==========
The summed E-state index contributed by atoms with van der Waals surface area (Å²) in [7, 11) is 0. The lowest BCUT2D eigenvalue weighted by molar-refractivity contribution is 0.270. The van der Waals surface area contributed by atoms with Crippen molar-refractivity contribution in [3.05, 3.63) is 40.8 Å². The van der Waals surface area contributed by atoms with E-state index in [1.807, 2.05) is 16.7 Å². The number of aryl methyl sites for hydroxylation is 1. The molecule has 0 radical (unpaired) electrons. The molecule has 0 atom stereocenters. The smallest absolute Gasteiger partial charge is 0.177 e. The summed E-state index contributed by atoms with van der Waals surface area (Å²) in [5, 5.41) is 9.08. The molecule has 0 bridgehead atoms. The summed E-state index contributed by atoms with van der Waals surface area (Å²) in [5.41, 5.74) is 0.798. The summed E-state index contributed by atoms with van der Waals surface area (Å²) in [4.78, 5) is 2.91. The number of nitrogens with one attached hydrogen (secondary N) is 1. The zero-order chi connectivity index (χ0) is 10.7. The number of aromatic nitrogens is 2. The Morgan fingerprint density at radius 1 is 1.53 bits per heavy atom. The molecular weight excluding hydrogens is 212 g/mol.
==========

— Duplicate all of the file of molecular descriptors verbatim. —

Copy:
The summed E-state index contributed by atoms with van der Waals surface area (Å²) in [7, 11) is 0. The lowest BCUT2D eigenvalue weighted by molar-refractivity contribution is 0.270. The van der Waals surface area contributed by atoms with Crippen molar-refractivity contribution in [3.05, 3.63) is 40.8 Å². The van der Waals surface area contributed by atoms with E-state index in [1.807, 2.05) is 16.7 Å². The number of aryl methyl sites for hydroxylation is 1. The molecule has 0 radical (unpaired) electrons. The molecule has 0 atom stereocenters. The smallest absolute Gasteiger partial charge is 0.177 e. The summed E-state index contributed by atoms with van der Waals surface area (Å²) in [5, 5.41) is 9.08. The molecule has 0 bridgehead atoms. The summed E-state index contributed by atoms with van der Waals surface area (Å²) in [5.41, 5.74) is 0.798. The summed E-state index contributed by atoms with van der Waals surface area (Å²) in [4.78, 5) is 2.91. The number of nitrogens with one attached hydrogen (secondary N) is 1. The zero-order chi connectivity index (χ0) is 10.7. The number of aromatic nitrogens is 2. The Morgan fingerprint density at radius 1 is 1.53 bits per heavy atom. The molecular weight excluding hydrogens is 212 g/mol.